16. it’s interesting to see their “working chemistry” in the video… they both made points in how they work off one another to create their music.

    yes, we all have our opinions as to what’s considered a “hit,” who’s doper than who,… in the end, society influences what we consider cool.

    it’s only in the last few years (since technology has made urban music creation very accessible) every aspiring mc, beat-maker, or producer criticizes one another. yeah, it happens with bands too… my band is better than that band, etc. etc.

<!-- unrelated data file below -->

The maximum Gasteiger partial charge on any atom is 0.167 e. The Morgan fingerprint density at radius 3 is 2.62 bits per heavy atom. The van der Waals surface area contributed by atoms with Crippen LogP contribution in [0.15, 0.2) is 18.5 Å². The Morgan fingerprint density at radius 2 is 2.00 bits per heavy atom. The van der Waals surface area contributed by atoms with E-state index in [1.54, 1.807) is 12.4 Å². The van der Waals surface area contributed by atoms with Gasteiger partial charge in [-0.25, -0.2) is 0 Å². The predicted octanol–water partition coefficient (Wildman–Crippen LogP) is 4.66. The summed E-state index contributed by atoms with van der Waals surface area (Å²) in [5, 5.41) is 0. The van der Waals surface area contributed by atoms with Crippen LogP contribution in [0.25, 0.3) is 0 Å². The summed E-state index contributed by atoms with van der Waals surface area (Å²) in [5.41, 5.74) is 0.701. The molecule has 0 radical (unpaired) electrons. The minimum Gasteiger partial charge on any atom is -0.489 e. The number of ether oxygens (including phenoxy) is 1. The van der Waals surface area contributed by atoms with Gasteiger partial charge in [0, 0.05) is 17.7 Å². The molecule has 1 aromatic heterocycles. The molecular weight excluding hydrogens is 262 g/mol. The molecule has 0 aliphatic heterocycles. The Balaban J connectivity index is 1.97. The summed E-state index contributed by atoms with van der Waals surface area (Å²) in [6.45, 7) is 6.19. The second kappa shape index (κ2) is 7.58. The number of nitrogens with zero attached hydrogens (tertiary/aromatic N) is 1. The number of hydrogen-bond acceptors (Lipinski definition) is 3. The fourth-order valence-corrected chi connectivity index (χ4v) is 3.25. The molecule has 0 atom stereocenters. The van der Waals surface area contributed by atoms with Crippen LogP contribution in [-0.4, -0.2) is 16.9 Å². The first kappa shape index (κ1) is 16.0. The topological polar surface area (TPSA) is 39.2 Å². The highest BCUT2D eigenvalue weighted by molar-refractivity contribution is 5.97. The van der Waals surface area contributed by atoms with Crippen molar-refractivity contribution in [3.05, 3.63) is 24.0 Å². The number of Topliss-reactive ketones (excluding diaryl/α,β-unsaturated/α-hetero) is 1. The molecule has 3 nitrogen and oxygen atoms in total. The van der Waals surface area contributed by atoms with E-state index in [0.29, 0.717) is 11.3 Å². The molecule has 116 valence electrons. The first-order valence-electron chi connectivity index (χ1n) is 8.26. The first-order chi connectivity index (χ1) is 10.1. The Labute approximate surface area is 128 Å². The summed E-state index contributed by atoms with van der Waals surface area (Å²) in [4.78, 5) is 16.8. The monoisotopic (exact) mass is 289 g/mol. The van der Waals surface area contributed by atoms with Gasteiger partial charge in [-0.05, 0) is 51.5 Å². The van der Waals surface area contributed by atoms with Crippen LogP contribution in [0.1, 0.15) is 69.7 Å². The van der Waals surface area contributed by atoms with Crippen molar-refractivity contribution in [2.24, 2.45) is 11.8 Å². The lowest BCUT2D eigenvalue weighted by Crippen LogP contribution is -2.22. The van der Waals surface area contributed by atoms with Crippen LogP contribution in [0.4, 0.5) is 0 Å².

did the public care if Ellington was throwing down, or if Basie was?

    it’s the simple appreciation of music.. some are fortunate and creatively open to seek out new/old forms of music… it’s up to us to try to expose individuals who may not otherwise take the risk(s) to try something out of their ‘comfort zone’ and understand it…

    focus on your art and craft… if it makes you happy that’s all that matters. everything else follows in time.

    peace yo.

  17. yall should check the resume of both these ppl b4 you say anything…16 number once records sound nothing like fallacy or any of the negative things you all have to say.